If you need me, I'll be deleting old incriminating emails and learning how to use a carrier pigeon to keep my messages private.

Thursday, August 02, 2007

We're Doing a Special for Dateline NBC. . .

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Now, if we could talk about me for a minute. . .

My love for Chris Hansen from Dateline NBC (that's the name on his birth certificate) grows exponentially with every episode in which he appears. Last night, CHfDNBC took the night off from nabbing pedophiles and identity thieves to nab i-Jackers, the hip name for people who steal iPods.

Through some ingenious plan, NBC laid boxed iPods in various areas around the country with a bogus CD that sent personal information to Dateline's producers, who then corralled the thieves/unsuspecting recipients of the iPods into describing why they would do such a thing. Most of the iPods were stolen by teenagers (hey, pedophiles, there's your new in!) who were immediately repentant when confronted with Hansen's brand of scolding disbelief.

The only reason I can fathom for Hansen not getting the shit kicked out of him by some angry pedophile or iPod theif is that brand of fatherly anger. His voice conveys, "I am both disgusted by you and disappointed in you" which is a pretty paralyzing combination. I am not a pedophile nor an identity thief nor an iPod stealer, and I feel bad about everything I've ever done wrong in my life when Hansen gets going. His poor kids.

Now they need a special where a pedophile carrying a stolen iPod and a fistful of stolen credit cards with thousands of dollars if receipts shows up. That is what they in the business call PAYDIRT.

For those of you who aren't in the know, here is infamous Naked Guy. Enjoy.

Wednesday, August 01, 2007


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Aw crap. A moral quandary.

Despite my refreshingly unpretentious exterior, I do engage in some pretentious behavior. While I don't buy trendy bags that announce my green proclivities, I don't shop at Wal-Mart on various principles ranging from their sexual discrimination to their destruction of many local stores I once loved. I still shop at Target despite the fact that they sometimes don't fill birth control prescriptions because they do support some causes I think are good.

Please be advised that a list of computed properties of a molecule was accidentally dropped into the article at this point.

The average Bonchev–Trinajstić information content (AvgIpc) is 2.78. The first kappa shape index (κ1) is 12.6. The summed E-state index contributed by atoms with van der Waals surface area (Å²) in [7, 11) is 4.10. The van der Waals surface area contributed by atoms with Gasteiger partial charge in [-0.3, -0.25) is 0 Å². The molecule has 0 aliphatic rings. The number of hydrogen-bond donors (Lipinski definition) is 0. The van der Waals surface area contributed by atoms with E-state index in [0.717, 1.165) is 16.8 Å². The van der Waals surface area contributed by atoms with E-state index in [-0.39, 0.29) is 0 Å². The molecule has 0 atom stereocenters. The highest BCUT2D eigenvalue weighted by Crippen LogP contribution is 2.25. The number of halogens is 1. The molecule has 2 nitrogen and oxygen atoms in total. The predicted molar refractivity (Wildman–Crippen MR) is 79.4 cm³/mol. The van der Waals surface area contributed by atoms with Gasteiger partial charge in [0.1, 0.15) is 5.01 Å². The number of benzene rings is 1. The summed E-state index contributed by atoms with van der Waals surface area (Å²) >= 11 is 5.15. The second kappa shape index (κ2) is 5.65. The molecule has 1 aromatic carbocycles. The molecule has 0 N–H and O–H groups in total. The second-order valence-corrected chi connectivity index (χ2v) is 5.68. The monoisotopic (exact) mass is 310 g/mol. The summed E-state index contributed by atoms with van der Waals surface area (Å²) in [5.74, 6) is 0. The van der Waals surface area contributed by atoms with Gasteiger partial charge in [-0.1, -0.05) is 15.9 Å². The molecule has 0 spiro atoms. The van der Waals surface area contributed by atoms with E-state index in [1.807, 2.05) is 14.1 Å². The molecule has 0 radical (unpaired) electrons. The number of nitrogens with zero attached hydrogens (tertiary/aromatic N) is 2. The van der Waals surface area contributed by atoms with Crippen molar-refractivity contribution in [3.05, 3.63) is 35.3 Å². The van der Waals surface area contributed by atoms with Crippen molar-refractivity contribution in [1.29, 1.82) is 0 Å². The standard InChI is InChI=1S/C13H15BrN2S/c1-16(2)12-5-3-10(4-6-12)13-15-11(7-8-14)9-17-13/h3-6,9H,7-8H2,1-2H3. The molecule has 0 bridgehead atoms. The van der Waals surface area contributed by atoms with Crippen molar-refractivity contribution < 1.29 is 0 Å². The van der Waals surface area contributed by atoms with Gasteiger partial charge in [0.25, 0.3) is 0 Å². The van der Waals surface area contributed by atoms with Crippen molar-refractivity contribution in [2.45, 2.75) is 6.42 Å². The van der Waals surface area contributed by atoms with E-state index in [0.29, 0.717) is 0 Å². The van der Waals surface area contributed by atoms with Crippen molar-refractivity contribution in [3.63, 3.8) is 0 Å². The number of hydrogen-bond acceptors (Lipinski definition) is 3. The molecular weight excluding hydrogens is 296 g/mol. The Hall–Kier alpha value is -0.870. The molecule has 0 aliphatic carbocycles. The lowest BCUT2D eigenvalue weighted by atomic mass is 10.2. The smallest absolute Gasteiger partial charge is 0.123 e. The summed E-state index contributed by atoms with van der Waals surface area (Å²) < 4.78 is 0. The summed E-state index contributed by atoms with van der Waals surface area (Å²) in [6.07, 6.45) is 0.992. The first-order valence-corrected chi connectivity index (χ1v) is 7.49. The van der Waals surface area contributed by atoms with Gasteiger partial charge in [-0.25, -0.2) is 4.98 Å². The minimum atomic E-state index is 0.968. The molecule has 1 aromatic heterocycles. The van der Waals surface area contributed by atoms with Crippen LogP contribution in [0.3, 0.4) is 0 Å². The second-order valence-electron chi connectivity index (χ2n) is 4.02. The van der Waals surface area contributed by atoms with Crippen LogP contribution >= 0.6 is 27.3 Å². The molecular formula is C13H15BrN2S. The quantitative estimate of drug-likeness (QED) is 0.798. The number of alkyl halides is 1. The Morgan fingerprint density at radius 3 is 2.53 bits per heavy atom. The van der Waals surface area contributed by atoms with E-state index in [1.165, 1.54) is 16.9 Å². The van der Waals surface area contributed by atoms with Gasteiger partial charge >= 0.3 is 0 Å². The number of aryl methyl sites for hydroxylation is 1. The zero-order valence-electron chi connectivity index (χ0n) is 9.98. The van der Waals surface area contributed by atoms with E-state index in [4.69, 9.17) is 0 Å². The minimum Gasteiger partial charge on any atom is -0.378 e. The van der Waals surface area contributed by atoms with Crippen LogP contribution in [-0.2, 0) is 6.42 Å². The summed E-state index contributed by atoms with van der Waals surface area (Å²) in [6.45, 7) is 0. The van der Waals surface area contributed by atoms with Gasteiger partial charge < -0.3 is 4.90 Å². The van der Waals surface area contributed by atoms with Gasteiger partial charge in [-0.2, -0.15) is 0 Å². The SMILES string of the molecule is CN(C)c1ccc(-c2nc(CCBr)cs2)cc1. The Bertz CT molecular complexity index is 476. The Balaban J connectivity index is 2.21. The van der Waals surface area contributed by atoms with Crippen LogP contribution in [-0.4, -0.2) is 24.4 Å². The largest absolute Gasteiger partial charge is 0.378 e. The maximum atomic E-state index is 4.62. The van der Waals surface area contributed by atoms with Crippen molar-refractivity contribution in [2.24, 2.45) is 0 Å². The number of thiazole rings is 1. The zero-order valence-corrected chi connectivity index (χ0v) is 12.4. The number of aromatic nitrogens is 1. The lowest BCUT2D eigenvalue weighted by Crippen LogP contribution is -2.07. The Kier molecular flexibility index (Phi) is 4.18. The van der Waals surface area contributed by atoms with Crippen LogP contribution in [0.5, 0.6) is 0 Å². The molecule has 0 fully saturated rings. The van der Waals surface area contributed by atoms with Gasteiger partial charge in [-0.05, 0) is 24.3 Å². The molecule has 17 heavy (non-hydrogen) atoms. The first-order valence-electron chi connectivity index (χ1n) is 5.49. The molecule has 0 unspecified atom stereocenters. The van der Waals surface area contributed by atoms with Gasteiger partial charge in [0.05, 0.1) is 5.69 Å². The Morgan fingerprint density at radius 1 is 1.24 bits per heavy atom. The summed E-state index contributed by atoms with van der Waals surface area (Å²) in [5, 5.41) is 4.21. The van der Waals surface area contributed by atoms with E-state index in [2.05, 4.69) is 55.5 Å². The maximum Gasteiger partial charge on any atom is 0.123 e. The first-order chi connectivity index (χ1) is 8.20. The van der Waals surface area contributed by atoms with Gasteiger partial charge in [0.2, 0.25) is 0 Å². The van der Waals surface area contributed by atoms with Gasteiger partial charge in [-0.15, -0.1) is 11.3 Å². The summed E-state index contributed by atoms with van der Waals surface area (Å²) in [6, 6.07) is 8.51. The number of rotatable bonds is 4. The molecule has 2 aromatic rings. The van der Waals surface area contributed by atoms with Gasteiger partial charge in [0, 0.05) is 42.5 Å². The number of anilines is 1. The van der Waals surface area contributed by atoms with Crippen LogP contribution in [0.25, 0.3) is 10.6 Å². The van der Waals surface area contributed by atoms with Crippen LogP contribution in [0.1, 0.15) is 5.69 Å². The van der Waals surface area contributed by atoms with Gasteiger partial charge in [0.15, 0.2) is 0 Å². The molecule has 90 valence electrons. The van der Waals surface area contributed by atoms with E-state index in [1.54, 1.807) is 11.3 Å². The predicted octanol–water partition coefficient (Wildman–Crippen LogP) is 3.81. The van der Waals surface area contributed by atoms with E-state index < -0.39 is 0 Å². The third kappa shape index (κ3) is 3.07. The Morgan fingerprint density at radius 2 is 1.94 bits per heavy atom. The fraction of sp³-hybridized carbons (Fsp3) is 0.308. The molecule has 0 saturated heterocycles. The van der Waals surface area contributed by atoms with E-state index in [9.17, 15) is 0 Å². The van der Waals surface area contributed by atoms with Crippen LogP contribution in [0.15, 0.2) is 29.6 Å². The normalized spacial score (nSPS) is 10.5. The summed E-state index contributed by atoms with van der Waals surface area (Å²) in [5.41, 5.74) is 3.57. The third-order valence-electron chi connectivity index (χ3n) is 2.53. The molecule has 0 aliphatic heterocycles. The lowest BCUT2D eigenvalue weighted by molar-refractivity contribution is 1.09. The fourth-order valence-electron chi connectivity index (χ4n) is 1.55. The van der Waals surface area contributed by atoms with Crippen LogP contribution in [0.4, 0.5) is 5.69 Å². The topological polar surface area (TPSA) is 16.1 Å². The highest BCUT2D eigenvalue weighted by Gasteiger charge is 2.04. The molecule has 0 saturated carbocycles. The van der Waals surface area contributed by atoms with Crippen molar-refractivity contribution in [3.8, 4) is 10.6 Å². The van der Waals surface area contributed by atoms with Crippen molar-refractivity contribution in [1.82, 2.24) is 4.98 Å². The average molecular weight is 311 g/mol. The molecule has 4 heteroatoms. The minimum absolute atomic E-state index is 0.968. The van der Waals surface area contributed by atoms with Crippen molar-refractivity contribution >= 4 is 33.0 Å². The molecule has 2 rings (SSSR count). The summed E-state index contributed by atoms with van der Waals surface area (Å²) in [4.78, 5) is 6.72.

However, news of Rupert Murdoch's purchase of Dow Jones and the Wall Street Journal (holy fucking shit, goodbye journalism!) has me thinking. Somehow, it didn't register with me that MySpace-- my favorite workplace downtime activity and means of stalking people I went to high school with to see if they got fat-- is owned by News Corp until now.

Since I was disturbed by this knowledge, I talked to my socially conscious indie-band friend Chris about his thoughts on the subject. What follows is our comment conversation via Rupert Murdoch's pedophile paradise:

Me: Chris, I have a question. MySpace is owned by News Corp. Why do we use this? Is it like watching the Simpsons, and we have to take the good with the bad?

Chris: I've been thinking that everyone should switch to Facebook. Fuck Rupert Murdoch. I hope MySpace tanks and he has to sell five yachts to cover his debt.

Me: Sigh. But I have just built up my empire of minions on this site and have resisted facebook for so long. I guess revolution is always inconvenient.

Chris: Baby steps, Derjue; baby steps.

1.) Create Facebook profile
2.) Tell others about said profile
3.) When feasible, delete MySpace account

I think I'm going to do that myself, actually. Seriously, the only thing better about MySpace anymore is the fact that everyone uses it. But the more people that try Facebook, the more popular it'll be.

Now I just have to get the thirty- and forty-something folks I convinced to join MySpace over to Facebook. The revolution will not be bulletined, friends.